University of Pretoria: UP chemists pave the way towards an ultra-sensitive analytical instrument that can detect water pollutants

A University of Pretoria (UP) master’s student has built an all-optical system to trap and control particles that can detect water pollutants at extremely low concentrations, even in tiny volumes. This work signals a move from “test tubes” towards light-driven “chemistry-on-a-chip” approaches.

Chemistry student Ané Kritzinger is part of UP’s Environmental Monitoring and Sensing Research Group, which is led by Professor Patricia Forbes. This interdisciplinary research project aims to advance the emerging field of chemistry applications in optics, and was made possible through collaboration with partners at the Structured Light Laboratory at the University of the Witwatersrand.

By combining optical tweezing with fluorescence spectroscopy of quantum dots (fluorescent nanoparticles with optical properties that make them ideal analytical sensors), the researchers are paving the way towards an ultra-sensitive analytical instrument. Prof Forbes explained that the system could be used to test river water collected from an agricultural area where rainwater run-off has potentially transported pesticides into the water, which could be harmful to the environment and humans.

Kritzinger explained the process of optical trapping and tweezing: “When you shine light on your hand with a torch, for example, it doesn’t make your hand move. This reason for this is that while light can exert a force, it is very small. In the microscopic world, however, we can use light to trap (hold) particles and even move them around in a controlled way – the very small forces are appreciable in this world. We can use a laser to ‘hold’ a specific particle of interest in order for us to analyse it, in this case, by observing the light given off by the particle. Essentially, light acts like a pair of tweezers: we can pick things up and move them around.”

The UP researchers are co-authors of a recent research paper, published in Nature Photonics, along with their collaborators from Wits and other photonics research groups from international universities. Experiments conducted on the optical trapping and tweezing system built by Kritzinger were used as one of the applications to prove a breakthrough in optics.

What does the research show?
When light travels through media like water, turbulent air or imperfect and misaligned optical elements (like lenses), the laser beam is distorted.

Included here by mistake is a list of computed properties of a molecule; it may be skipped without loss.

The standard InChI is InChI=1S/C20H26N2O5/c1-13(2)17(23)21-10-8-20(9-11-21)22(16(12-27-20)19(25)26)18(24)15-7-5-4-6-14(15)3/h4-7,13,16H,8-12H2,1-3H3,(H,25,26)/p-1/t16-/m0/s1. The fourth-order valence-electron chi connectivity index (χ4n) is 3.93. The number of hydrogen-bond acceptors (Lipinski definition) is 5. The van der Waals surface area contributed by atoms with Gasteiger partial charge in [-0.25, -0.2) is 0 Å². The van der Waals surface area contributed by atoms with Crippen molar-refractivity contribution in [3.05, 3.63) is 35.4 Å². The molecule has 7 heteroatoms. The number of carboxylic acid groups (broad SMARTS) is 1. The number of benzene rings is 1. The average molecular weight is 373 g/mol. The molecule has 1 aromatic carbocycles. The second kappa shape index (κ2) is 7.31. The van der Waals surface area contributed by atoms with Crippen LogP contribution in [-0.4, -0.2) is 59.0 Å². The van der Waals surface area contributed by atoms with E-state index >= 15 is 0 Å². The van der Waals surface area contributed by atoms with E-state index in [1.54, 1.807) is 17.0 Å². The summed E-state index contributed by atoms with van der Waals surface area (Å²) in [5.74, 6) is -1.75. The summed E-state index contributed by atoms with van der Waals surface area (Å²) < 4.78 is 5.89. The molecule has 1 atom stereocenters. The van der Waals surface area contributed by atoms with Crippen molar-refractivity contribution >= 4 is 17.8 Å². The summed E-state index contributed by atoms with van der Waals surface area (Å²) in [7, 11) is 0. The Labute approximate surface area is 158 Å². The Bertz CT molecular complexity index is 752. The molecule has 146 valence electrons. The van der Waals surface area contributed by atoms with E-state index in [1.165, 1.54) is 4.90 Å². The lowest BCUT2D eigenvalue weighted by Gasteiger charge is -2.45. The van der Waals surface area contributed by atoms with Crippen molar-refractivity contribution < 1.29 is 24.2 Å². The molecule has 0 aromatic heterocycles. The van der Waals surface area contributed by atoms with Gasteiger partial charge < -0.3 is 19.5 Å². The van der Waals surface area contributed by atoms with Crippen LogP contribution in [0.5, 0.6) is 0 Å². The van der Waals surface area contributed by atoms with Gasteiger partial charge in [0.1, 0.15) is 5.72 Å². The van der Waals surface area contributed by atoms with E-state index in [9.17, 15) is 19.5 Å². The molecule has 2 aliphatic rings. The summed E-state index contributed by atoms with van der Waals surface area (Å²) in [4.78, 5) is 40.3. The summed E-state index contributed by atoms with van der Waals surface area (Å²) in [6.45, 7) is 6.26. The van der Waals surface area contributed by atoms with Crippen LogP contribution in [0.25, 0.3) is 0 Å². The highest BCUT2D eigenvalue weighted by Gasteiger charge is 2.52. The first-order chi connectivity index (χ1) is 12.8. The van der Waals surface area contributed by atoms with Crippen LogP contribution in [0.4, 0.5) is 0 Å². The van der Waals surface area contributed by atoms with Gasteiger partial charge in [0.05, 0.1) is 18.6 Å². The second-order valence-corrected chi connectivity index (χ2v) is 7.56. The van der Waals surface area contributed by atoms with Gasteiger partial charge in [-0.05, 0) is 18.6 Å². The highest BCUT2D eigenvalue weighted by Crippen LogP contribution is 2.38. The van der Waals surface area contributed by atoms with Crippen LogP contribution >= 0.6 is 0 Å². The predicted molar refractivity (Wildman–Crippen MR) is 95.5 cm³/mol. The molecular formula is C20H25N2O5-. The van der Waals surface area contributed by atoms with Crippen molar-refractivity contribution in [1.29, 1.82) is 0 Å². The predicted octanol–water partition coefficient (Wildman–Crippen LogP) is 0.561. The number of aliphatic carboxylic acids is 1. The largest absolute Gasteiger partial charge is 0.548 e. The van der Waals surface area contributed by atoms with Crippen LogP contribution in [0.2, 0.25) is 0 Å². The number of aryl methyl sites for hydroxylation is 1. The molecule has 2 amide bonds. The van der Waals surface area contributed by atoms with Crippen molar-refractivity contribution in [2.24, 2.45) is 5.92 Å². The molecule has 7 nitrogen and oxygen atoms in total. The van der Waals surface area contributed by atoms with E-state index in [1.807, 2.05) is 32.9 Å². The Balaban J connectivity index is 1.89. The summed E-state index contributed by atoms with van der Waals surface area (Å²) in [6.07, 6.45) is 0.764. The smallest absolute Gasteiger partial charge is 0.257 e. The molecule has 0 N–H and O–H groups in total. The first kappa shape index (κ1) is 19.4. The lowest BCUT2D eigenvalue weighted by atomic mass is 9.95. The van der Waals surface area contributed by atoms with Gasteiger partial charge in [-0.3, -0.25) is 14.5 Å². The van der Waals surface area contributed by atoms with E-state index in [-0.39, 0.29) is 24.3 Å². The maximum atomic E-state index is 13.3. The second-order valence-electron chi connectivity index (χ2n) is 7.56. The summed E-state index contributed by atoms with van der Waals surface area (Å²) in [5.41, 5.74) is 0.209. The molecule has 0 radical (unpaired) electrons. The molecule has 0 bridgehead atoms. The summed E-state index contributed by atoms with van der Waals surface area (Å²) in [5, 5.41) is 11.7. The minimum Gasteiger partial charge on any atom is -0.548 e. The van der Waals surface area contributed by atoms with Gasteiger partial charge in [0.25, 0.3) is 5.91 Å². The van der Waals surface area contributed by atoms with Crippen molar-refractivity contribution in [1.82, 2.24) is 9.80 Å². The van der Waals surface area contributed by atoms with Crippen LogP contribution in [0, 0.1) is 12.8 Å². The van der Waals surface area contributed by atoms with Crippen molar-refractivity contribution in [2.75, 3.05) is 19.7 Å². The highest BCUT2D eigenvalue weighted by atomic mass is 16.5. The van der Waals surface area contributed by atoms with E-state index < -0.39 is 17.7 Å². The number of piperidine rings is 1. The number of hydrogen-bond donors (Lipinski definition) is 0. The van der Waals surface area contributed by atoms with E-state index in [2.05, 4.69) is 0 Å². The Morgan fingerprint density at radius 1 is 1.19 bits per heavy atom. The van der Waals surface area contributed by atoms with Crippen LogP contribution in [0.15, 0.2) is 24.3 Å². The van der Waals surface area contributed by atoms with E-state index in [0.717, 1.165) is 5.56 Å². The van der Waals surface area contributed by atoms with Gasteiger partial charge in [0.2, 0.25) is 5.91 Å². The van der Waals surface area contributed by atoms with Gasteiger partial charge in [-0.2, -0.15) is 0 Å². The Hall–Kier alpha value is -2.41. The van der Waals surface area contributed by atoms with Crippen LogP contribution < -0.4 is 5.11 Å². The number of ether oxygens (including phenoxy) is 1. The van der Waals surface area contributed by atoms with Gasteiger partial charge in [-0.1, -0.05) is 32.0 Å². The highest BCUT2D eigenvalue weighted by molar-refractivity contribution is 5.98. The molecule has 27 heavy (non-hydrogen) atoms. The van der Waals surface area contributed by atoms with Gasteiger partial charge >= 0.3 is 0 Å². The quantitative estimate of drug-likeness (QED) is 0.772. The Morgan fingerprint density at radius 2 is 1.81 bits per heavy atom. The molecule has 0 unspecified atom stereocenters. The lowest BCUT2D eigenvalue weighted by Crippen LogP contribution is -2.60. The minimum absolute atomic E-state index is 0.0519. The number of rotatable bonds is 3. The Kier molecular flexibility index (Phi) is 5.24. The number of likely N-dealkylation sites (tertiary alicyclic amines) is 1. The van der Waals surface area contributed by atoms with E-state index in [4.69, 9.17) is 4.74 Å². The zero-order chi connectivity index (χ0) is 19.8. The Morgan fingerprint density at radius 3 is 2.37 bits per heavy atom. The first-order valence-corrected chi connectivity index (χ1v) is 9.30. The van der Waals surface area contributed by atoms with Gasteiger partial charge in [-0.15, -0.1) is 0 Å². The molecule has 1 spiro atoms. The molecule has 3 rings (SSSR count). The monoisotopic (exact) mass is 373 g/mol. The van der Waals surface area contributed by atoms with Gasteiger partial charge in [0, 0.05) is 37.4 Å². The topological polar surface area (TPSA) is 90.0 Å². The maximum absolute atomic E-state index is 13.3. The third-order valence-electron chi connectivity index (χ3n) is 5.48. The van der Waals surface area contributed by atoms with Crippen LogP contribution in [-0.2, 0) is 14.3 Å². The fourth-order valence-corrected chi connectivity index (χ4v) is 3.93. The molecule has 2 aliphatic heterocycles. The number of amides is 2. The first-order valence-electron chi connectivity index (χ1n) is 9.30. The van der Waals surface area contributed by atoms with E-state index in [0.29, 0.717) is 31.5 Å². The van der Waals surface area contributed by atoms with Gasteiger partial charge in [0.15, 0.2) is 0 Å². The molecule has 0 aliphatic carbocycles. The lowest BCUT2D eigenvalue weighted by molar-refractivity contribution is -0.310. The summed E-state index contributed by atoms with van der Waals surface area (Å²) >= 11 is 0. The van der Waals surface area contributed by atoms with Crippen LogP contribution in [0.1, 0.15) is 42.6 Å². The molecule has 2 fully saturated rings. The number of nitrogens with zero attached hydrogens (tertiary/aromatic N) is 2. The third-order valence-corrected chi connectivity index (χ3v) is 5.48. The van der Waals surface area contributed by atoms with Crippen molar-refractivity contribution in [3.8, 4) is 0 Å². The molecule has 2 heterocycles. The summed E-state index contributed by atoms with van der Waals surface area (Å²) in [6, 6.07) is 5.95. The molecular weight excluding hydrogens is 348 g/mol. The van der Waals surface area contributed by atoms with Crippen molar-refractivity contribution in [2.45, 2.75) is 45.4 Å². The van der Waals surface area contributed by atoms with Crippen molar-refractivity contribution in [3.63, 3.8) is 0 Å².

However, in this paper, the researchers showed that the polarisation inhomogeneity of vectorial light is not affected by the perturbing media. Light has intensity and colour as well as other properties or dimensions, which includes polarisation relating to the direction of vibration of the light. In vectorial light beams, this polarisation varies across the beam, giving it interesting properties as explored in this paper. The findings will benefit the optical communication and imaging communities alike. According to Kritzinger, optical communication involves sending information faster and more securely using photons of light (through fibres or air), instead of electrons, through copper cables. In terms of imaging, an example would be clearer imaging of biological samples, such as cancer cells, by using light.

In the case of the optical trap, by using vectorial light, the team had better control of the trapped particles. The optical trap has many parts and is a complicated set-up where things could go wrong, like a lens not being in the correct position, causing the trap to malfunction. By using vectorial light, the team could correct for this without having to determine the exact cause of the problem.

The significance of this research is highlighted by several real-world examples where light travels through liquids, turbulent air and optical fibre. “This research project affirms the importance of collaborations across disciplines to advance science,” Prof Forbes said. “By pushing the boundaries of analytical science, we aim to improve environmental and human health and thereby quality of life.”

“Light being distorted when passing through distorting media seems self-evident,” said Professor Andrew Forbes, Head of the Structured Light Laboratory at the School of Physics at Wits, who co-supervised Kritzinger. “Now we have discovered a hidden property in light that remains unchanged, a figurative ‘beacon in the dark’ that can be exploited for applications such as imaging, sensing and communication. It is exciting that both the team and the applications require skills from across disciplines, from chemistry to physics; the best science is always found at the interface of fields.”

“This research has it all: from fundamental theory to practical real-world experiments,” Kritzinger said. “It resolved a standing debate in the optics community about the robustness of vectorial light in complex media and opened a new avenue for applications of vectorial light. The most exciting part of my master’s research and this project was to get to work with and learn from brilliant postgraduate students and world-class researchers.”